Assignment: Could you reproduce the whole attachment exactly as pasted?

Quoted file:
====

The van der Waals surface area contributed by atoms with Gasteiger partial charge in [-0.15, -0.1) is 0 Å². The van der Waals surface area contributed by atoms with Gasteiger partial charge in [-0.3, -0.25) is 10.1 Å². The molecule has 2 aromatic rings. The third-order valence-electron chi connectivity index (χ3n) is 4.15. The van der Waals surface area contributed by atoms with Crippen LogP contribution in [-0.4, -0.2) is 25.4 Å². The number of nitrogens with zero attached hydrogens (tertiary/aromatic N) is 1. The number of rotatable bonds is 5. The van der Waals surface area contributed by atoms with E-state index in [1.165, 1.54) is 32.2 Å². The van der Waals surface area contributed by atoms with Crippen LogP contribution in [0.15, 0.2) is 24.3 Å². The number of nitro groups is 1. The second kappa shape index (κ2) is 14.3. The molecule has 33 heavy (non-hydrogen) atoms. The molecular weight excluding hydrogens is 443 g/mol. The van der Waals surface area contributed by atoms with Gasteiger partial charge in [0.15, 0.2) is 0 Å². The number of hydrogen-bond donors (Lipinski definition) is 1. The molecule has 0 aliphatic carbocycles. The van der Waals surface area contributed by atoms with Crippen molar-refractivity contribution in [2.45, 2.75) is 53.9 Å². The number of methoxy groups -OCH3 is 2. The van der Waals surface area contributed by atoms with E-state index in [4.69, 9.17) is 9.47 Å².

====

The van der Waals surface area contributed by atoms with Gasteiger partial charge in [-0.15, -0.1) is 0 Å². The van der Waals surface area contributed by atoms with Gasteiger partial charge in [-0.3, -0.25) is 10.1 Å². The molecule has 2 aromatic rings. The third-order valence-electron chi connectivity index (χ3n) is 4.15. The van der Waals surface area contributed by atoms with Crippen LogP contribution in [-0.4, -0.2) is 25.4 Å². The number of nitrogens with zero attached hydrogens (tertiary/aromatic N) is 1. The number of rotatable bonds is 5. The van der Waals surface area contributed by atoms with E-state index in [1.165, 1.54) is 32.2 Å². The van der Waals surface area contributed by atoms with Crippen LogP contribution in [0.15, 0.2) is 24.3 Å². The number of nitro groups is 1. The second kappa shape index (κ2) is 14.3. The molecule has 33 heavy (non-hydrogen) atoms. The molecular weight excluding hydrogens is 443 g/mol. The van der Waals surface area contributed by atoms with Gasteiger partial charge in [0.15, 0.2) is 0 Å². The number of hydrogen-bond donors (Lipinski definition) is 1. The molecule has 0 aliphatic carbocycles. The van der Waals surface area contributed by atoms with Crippen molar-refractivity contribution in [2.45, 2.75) is 53.9 Å². The number of methoxy groups -OCH3 is 2. The van der Waals surface area contributed by atoms with E-state index in [4.69, 9.17) is 9.47 Å².